It was desperate in the Sacramento area in 1986, when residents had to be rescued by boat. Again in 1997, there were 40 levee breaks in a 100-mile radius. Today, 1600 miles of shoreline are in a constant state of repair. Three of Sacramento’s most desirable neighborhoods are at risk. In fact, so are many developments up and down the valley. “The risk of flooding in Sacramento is higher than most every major metropolitian city.” Local officials believe that Sacramento is one freak weather season from a castrophic flood.

    Here is an editorial

  • JoAnne

    From Merriam-Webster Thesaurus:

    Entry Word: incompetence
    Function: noun
    Text: the lack of sufficient ability, power, or means — see INABILITY

  • Savyasachi

    I am sorry to say that the incompetence that the US administration has shown is more than a third-world country like India had over three decades ago; and the one instance I can remember is that of Indira Gandhi refusing to save millions of West Pakistanis in a very avoidable bloodshed.

  • Savyasachi

    Ouch! I meant East Pakistanis……

  • Quantoken

    What happened in New Orleans shocked the whole world and deeply disgraced America in front of the whole world.

    There is a great contrast here in This photography.

    It is worth noting that the Chinese government donated 5 million dollars as a guesture of sympathy. That is certainly a generosity of astronomical scale, comparing with the two million US cents the US government donated in the 1991 flood of Eastern China, which affected 50 million people and was far worse, but the people responded in far more rational manner than the people of New Orleans.

    It’s a total disgrace! I just can not put two pictures of New Orleans together that some one who had been without food and water for 5 days and in dying condition can at the same time openly assault and rape women under broad daylights on the streets. Is 5 days without food enough to destroy human dignity? Such lawlessness in unimaginable!


  • Amis

    I thought God would take care of the Republicans in the south.

  • Amis

    And not $

  • jepe

    Last I heard, at least the Superdome is evacuated. So, it’s a start on a very very long road to recovery. As far as accountability, it’s a sure bet that the Rove-Cheney-etc etc team will try to blame local officials in Louisiana and New Orleans. The spin challenge will be how to spew toxic nonsense efficiently while handling the shakeup w/Rehnquist’s passing at the same time. But I’m confident the Rove-Cheney team is up to the job.

  • Torbjorn Larsson

    The latest news here is that the swedish help offer has today been refused into US air space due to lackings in US logistics. So it is stuck here, in standby.

    The paper cites the Rescue Services international manager as surprised. It continues to say that his personal judgement, after talking with several collegues in Europe and US, is that US wants to avoid a situation where it can not handle the relief offered. He speculates that the problem is that the relief will be stuck in the airport for several days, thus creating (comparatively more) criticism.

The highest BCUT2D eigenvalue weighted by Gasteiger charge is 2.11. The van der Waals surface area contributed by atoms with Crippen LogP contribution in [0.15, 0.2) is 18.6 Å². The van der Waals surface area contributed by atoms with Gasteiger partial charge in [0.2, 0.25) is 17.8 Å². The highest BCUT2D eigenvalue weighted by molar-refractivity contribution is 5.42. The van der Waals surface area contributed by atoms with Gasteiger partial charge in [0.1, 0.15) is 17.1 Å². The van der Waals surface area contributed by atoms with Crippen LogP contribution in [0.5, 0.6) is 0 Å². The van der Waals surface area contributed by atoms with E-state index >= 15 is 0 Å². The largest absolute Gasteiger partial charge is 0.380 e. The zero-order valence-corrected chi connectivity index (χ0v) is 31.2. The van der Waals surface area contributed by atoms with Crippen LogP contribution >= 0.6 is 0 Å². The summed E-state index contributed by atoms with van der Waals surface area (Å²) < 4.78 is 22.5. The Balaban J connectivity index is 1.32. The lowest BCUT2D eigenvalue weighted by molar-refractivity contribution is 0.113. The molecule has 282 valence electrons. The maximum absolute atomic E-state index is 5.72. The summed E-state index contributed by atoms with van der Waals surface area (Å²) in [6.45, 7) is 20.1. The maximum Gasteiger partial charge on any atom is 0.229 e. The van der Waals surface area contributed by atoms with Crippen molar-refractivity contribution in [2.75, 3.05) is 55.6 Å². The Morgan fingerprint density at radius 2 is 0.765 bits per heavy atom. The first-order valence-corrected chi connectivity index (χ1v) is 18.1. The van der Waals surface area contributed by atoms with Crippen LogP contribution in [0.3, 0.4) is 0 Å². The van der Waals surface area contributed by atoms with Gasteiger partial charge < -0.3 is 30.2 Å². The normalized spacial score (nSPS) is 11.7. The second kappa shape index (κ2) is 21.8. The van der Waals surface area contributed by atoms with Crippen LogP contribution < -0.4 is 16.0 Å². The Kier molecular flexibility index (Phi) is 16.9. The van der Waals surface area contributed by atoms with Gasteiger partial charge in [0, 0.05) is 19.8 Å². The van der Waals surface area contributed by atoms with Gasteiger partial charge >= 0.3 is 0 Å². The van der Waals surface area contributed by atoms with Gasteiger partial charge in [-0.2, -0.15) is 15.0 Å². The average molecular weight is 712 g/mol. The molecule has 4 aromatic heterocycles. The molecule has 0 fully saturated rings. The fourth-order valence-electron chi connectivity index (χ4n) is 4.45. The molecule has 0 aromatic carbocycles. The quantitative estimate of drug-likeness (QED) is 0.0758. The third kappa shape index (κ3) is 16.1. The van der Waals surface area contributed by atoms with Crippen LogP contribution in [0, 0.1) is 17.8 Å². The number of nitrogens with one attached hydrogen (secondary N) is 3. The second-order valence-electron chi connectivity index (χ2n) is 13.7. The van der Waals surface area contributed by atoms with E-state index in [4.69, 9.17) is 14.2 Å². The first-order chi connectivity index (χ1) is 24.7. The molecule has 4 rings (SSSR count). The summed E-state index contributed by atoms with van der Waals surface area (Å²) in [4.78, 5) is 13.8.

• Torbjorn Larsson

    Umm, by ‘news here’ I mean local news, not on the topic as such.

  • spyder

    If one thought it couldn’t get any more insane: (AP) 3:02 pm PST

    NEW ORLEANS – Police shot eight people carrying guns on a New Orleans bridge Sunday, killing five or six, a deputy chief said. A spokesman for the Army Corps of Engineers said the victims were contractors on their way to repair a canal.

    The contractors were walking across a bridge on their way to launch barges into Lake Pontchartrain to fix the 17th Street Canal, said John Hall, a spokesman for the Corps.

    Earlier Sunday, New Orleans Deputy Police Chief W.J. Riley said police shot at eight people, killing five or six.

    The shootings took place on the Danziger Bridge, which spans a canal connecting Lake Pontchartrain and the Mississippi River.

  • Ross


    It wasn’t the contractors who were shot. The group of shooters were the ones who got deaded. Still your basic point is well taken. Yes it can get more insane (stay tuned and see).


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About Sean Carroll

Sean Carroll is a Senior Research Associate in the Department of Physics at the California Institute of Technology. His research interests include theoretical aspects of cosmology, field theory, and gravitation. His most recent book is The Particle at the End of the Universe, about the Large Hadron Collider and the search for the Higgs boson. Here are some of his favorite blog posts, home page, and email: carroll [at] .